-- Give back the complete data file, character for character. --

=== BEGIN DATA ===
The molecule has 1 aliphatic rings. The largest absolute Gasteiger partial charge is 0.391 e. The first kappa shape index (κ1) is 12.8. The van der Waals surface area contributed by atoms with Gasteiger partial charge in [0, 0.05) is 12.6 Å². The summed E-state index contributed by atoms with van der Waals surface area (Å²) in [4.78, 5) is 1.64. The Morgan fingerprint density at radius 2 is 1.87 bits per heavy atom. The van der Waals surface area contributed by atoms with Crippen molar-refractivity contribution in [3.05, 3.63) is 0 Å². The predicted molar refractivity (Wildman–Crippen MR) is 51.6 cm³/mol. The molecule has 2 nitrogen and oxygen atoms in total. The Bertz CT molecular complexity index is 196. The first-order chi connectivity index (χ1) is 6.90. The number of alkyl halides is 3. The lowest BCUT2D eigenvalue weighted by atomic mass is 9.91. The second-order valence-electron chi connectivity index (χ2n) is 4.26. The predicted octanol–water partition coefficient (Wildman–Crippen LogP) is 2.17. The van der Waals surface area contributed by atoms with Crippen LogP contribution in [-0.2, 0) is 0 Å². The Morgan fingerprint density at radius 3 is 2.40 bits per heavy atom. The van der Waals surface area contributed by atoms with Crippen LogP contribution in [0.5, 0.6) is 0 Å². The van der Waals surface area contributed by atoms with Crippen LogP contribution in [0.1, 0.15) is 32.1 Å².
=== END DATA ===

The molecule has 1 aliphatic rings. The largest absolute Gasteiger partial charge is 0.391 e. The first kappa shape index (κ1) is 12.8. The van der Waals surface area contributed by atoms with Gasteiger partial charge in [0, 0.05) is 12.6 Å². The summed E-state index contributed by atoms with van der Waals surface area (Å²) in [4.78, 5) is 1.64. The Morgan fingerprint density at radius 2 is 1.87 bits per heavy atom. The van der Waals surface area contributed by atoms with Crippen molar-refractivity contribution in [3.05, 3.63) is 0 Å². The predicted molar refractivity (Wildman–Crippen MR) is 51.6 cm³/mol. The molecule has 2 nitrogen and oxygen atoms in total. The Bertz CT molecular complexity index is 196. The first-order chi connectivity index (χ1) is 6.90. The number of alkyl halides is 3. The lowest BCUT2D eigenvalue weighted by atomic mass is 9.91. The second-order valence-electron chi connectivity index (χ2n) is 4.26. The predicted octanol–water partition coefficient (Wildman–Crippen LogP) is 2.17. The van der Waals surface area contributed by atoms with Crippen LogP contribution in [-0.2, 0) is 0 Å². The Morgan fingerprint density at radius 3 is 2.40 bits per heavy atom. The van der Waals surface area contributed by atoms with Crippen LogP contribution in [0.5, 0.6) is 0 Å². The van der Waals surface area contributed by atoms with Crippen LogP contribution in [0.1, 0.15) is 32.1 Å².